G.H Hardy on why professors shouldn’t be over-modest. Not one of my problems.
From G.H. Hardy, A Mathematician’s Apology:
It is one of the first duties of a professor, in any subject, to exaggerate a little both the importance of his subject and his own importance in it.
My students will agree that this is one duty I perform with diligence.
Footnote If you haven’t read Hardy’s memoir, you have a treat in store.
Author: Mark Kleiman
Professor of Public Policy at the NYU Marron Institute for Urban Management and editor of the Journal of Drug Policy Analysis. Teaches about the methods of policy analysis about drug abuse control and crime control policy, working out the implications of two principles: that swift and certain sanctions don't have to be severe to be effective, and that well-designed threats usually don't have to be carried out.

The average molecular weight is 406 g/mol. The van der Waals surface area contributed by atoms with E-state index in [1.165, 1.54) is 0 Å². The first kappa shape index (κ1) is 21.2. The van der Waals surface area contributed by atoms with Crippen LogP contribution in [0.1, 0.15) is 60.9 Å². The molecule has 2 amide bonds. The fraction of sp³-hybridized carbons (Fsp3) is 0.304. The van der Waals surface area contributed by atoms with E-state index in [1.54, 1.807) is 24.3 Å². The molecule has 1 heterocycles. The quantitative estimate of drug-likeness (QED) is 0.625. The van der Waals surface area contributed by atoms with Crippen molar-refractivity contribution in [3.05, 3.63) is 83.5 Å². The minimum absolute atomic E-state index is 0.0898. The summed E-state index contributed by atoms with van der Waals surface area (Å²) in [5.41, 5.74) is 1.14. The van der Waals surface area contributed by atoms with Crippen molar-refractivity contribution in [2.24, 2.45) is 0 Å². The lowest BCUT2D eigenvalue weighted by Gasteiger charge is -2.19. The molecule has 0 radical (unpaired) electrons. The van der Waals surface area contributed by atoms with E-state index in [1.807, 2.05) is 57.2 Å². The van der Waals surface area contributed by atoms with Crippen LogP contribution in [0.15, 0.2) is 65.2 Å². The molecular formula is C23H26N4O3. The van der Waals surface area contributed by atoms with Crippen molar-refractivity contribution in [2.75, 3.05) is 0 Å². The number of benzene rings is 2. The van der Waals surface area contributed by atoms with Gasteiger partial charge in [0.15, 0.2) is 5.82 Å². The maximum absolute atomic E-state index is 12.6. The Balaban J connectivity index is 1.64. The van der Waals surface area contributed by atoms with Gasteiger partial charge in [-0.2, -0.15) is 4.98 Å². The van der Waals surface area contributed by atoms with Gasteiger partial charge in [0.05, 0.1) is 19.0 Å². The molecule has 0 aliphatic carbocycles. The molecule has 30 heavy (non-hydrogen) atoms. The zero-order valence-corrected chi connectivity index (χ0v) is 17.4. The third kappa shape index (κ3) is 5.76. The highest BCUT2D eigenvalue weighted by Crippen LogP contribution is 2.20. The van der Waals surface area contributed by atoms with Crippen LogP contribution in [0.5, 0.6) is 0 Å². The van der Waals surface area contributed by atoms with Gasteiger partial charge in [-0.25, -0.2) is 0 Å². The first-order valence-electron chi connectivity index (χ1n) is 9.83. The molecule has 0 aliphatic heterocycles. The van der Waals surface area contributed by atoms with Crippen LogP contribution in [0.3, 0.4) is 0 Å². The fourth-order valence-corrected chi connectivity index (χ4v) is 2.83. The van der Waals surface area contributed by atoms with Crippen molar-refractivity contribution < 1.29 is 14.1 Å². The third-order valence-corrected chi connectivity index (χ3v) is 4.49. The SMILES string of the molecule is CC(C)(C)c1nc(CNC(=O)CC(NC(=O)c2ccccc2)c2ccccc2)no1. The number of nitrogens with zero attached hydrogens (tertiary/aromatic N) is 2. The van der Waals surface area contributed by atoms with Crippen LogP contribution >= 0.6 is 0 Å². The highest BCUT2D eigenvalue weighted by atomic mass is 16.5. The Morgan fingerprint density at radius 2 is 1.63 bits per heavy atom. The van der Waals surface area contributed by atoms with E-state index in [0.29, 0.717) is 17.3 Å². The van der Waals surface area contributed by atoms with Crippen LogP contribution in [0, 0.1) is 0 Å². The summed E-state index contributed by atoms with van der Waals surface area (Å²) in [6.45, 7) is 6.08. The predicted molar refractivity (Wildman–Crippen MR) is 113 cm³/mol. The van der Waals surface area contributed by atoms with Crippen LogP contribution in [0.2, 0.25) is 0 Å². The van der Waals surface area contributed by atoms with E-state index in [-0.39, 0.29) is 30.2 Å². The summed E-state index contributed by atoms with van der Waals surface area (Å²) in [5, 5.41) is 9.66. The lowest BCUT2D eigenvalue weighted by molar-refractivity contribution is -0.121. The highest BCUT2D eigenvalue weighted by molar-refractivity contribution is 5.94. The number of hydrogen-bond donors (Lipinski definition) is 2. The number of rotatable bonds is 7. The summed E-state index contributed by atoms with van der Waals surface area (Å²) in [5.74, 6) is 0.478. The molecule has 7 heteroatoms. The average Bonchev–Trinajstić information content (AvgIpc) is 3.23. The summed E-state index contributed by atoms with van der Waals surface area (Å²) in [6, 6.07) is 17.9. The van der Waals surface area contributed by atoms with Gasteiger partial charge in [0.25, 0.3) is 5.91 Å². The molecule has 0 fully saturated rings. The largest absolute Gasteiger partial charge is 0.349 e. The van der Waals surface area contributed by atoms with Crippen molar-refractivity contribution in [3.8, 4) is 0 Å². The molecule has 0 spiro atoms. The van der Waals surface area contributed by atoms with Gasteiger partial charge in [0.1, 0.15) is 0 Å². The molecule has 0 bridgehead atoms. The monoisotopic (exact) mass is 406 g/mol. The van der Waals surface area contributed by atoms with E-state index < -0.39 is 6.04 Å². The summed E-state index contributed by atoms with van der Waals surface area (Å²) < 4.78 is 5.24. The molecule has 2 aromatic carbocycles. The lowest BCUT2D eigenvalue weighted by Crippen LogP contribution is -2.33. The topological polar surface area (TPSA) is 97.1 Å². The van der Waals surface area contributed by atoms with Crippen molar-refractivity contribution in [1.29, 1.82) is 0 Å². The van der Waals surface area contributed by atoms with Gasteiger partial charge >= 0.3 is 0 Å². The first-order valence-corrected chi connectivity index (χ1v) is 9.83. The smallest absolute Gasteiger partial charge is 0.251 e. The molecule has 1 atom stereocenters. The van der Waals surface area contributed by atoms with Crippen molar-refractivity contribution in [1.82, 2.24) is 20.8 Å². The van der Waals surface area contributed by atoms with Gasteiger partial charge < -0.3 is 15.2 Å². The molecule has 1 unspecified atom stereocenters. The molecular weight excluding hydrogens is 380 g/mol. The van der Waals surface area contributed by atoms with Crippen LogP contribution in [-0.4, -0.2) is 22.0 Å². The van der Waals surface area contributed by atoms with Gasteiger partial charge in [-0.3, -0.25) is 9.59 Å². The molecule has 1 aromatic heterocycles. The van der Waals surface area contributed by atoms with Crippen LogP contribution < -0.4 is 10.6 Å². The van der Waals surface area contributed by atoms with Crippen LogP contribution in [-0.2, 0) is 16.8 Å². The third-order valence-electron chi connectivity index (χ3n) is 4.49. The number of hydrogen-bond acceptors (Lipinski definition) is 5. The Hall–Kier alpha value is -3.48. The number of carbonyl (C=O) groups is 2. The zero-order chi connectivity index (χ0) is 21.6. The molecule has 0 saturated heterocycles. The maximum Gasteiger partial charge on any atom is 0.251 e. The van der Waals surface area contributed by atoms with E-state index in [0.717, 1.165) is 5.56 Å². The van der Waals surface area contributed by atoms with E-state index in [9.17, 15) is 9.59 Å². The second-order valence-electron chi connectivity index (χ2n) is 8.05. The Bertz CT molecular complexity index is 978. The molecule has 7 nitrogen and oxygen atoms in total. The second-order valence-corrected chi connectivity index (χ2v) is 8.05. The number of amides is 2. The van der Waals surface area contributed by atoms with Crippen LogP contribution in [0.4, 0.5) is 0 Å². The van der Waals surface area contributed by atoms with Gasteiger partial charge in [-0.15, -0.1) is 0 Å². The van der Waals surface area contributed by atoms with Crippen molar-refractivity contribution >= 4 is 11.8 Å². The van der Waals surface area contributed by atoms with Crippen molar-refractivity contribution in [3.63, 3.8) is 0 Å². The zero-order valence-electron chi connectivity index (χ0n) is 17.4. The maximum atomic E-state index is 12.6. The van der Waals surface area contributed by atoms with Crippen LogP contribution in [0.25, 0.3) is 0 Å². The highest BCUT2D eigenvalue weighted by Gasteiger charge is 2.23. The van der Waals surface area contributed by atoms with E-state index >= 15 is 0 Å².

Drugs and Drug Policy: What Everyone Needs to Know (with Jonathan Caulkins and Angela Hawken)
When Brute Force Fails: How to Have Less Crime and Less Punishment (Princeton, 2009; named one of the "books of the year" by The Economist
Against Excess: Drug Policy for Results (Basic, 1993)
Marijuana: Costs of Abuse, Costs of Control (Greenwood, 1989)
View all posts by Mark Kleiman
4 thoughts on “Words of wisdom”
What you _really_ want to read is Littlewood’s Miscellany.
Sample: Littlewood (who very often published with Hardy) reports a first meeting with someone, who said to him “Oh, you actually exist! I thought you were just a pseudonym that Hardy put on his weaker papers.”
Ah, but the sentence you quote merely states the obvious to set the scene. The real words of wisdom, I would submit, lay in the conclusion of the paragraph.
Hardy was a master of self-deprecation. According to Paul Erdos he would occasionally compare himself to other mathemeticians on a 100-point scale: for pure talent he gave himself 25, J.E. Littlewood 30, David Hilbert 80, and Srinivasa Ramanujan (his own protege) 100.
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